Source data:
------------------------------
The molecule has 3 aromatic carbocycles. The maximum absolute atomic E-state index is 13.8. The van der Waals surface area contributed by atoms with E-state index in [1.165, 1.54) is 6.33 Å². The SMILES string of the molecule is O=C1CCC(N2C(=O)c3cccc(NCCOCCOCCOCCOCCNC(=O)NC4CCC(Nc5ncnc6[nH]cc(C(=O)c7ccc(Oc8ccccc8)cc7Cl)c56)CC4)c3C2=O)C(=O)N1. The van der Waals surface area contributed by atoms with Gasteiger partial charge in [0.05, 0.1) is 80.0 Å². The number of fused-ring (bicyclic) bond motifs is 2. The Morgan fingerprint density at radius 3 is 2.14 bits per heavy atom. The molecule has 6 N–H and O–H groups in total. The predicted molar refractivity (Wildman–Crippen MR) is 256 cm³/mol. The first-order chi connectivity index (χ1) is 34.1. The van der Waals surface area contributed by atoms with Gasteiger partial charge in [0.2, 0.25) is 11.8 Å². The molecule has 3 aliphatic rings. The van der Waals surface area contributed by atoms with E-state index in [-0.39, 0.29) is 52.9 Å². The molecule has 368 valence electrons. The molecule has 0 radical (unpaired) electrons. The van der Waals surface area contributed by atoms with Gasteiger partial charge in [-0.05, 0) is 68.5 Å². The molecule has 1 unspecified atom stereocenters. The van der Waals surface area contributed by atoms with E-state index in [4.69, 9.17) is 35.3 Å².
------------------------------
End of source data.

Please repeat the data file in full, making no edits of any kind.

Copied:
The molecule has 3 aromatic carbocycles. The maximum absolute atomic E-state index is 13.8. The van der Waals surface area contributed by atoms with E-state index in [1.165, 1.54) is 6.33 Å². The SMILES string of the molecule is O=C1CCC(N2C(=O)c3cccc(NCCOCCOCCOCCOCCNC(=O)NC4CCC(Nc5ncnc6[nH]cc(C(=O)c7ccc(Oc8ccccc8)cc7Cl)c56)CC4)c3C2=O)C(=O)N1. The van der Waals surface area contributed by atoms with Gasteiger partial charge in [0.05, 0.1) is 80.0 Å². The number of fused-ring (bicyclic) bond motifs is 2. The Morgan fingerprint density at radius 3 is 2.14 bits per heavy atom. The molecule has 6 N–H and O–H groups in total. The predicted molar refractivity (Wildman–Crippen MR) is 256 cm³/mol. The first-order chi connectivity index (χ1) is 34.1. The van der Waals surface area contributed by atoms with Gasteiger partial charge in [0.2, 0.25) is 11.8 Å². The molecule has 3 aliphatic rings. The van der Waals surface area contributed by atoms with E-state index in [-0.39, 0.29) is 52.9 Å². The molecule has 368 valence electrons. The molecule has 0 radical (unpaired) electrons. The van der Waals surface area contributed by atoms with Gasteiger partial charge in [-0.05, 0) is 68.5 Å². The molecule has 1 unspecified atom stereocenters. The van der Waals surface area contributed by atoms with E-state index in [4.69, 9.17) is 35.3 Å².